The first memoirs about Kokand date back to the Xth century. Kokand is located on the crossroads of the ancient trade ways. The traveler on his way to Ferghana first gets in Kokand, which is industrial, cultural and transport center, land of popular poets, writers, scholars, art and culture.
Modern Kokand is a significant, industrial and cultural center of Ferghana valley. Connecting Ferghana valley to various areas of Uzbekistan, Tajikistan and Kirghizia, Kokand is also an important automobile and railway junction. More than 200 000 people live in Kokand. Over the last decade, new districts and public buildings appeared in the city with intense growth of individual houses, shops, cafes, restaurants and other private sector ventures.
There are 2 institutes, 9 colleges and Lyceums, 40 secondary and 5 musical schools, drama theatre, 7 clubs, 20 libraries. The main cultural life of the city cannot be expressed without museums. There are 7 historical and house museums located in Kokand.
Kokand Regional studies museum – is one of the ancient museums in Uzbekistan. Museum was established in 1925 in the former palace of Kokand khan – Khudayarhan. The complex “Urda” (Palace in ancient Turk language) is a monument of national architecture of middle XIXth centuries, in which many kinds of traditional applied art are harmoniously combined to display its superb beauty.
There are 6 departments in the museum: History, Art, Modern history, Nature, Scientific – Educational work, Funds. Regional studies museum includes 4 branches – House museum of the famous poet Hamza Hakimzada Niyaziy, Mukimi – hudjra (study-room) museum, K. Haydarov– house museum, Djami – architectural complex.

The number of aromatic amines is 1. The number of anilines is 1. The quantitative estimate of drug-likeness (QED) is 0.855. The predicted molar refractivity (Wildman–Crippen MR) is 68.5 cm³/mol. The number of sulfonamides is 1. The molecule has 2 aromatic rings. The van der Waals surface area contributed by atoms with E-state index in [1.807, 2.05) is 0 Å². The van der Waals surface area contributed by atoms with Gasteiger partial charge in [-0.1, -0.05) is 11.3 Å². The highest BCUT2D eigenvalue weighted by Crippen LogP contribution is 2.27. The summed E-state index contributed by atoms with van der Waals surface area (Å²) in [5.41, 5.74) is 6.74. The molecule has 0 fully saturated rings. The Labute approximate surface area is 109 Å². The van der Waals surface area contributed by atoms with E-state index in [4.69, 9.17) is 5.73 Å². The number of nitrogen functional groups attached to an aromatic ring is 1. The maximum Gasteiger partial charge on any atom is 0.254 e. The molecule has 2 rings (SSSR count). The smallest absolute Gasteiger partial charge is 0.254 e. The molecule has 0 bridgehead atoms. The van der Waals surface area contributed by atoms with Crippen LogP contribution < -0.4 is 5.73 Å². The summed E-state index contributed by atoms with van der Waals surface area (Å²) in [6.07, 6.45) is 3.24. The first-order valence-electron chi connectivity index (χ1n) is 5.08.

More than 30 000 exhibits, each of which is confirmed as a part of Kokand historical heritage are preserved in the museum fund. Within the traditional art section of the museum one can witness that Kokand was the center of handicraftsmen during the reigns of Kokand Khans.
From the early potter works up to the wonderful porcelain transported on a Great Silk Road can be seen here on exhibition today. The collection of numismatics is from the period of Samanids and Karahanids rules down to the coins inlaid “Kokand Khanate”. Picture gallery displays fine paintings and sculpture of Western Europe, Russia as well as the XXth century paintings of Uzbekistan.
The collection of manuscripts and rare lithographic editions are carefully preserved. Since 18 centuries the city has been famous for its manufacturing Kokand silk paper. The manuscripts and inscriptions of Kokand calligraphers were appreciated highly and brought to many countries. In Calligraphy fund of the museum you can see Holy Korans edited in different years, books on philosophy and logic, history and natural sciences. Khudayarkhan’s private valuable Koran is on display with his personal seal as well as archive documents – orders, amendments, instructions and letters are available to see.
Museum employees always try to enrich the museum fund gathering new information and exhibits. Kokand khanate history, Kokand – under the Russian empire, political reprisals of 30th years in Kokand, urban makhalla (literary means big street area), vegetative and animal life of Kokand oasis, cultural life in the XIX-XXth centuries, Kokand – after the independence – are all subjects of research works of the museum.
Every year, museum and its branches are visited by 70 thousand visitors, including tourists, students and schoolchildren.
The museum – is the center of Kokand cultural life. Exhibitions, conferences, seminars, thematic parties, meeting with the popular people, competitions, festivals are held thanks to the museum relation to various public organizations, high and secondary educational institutions.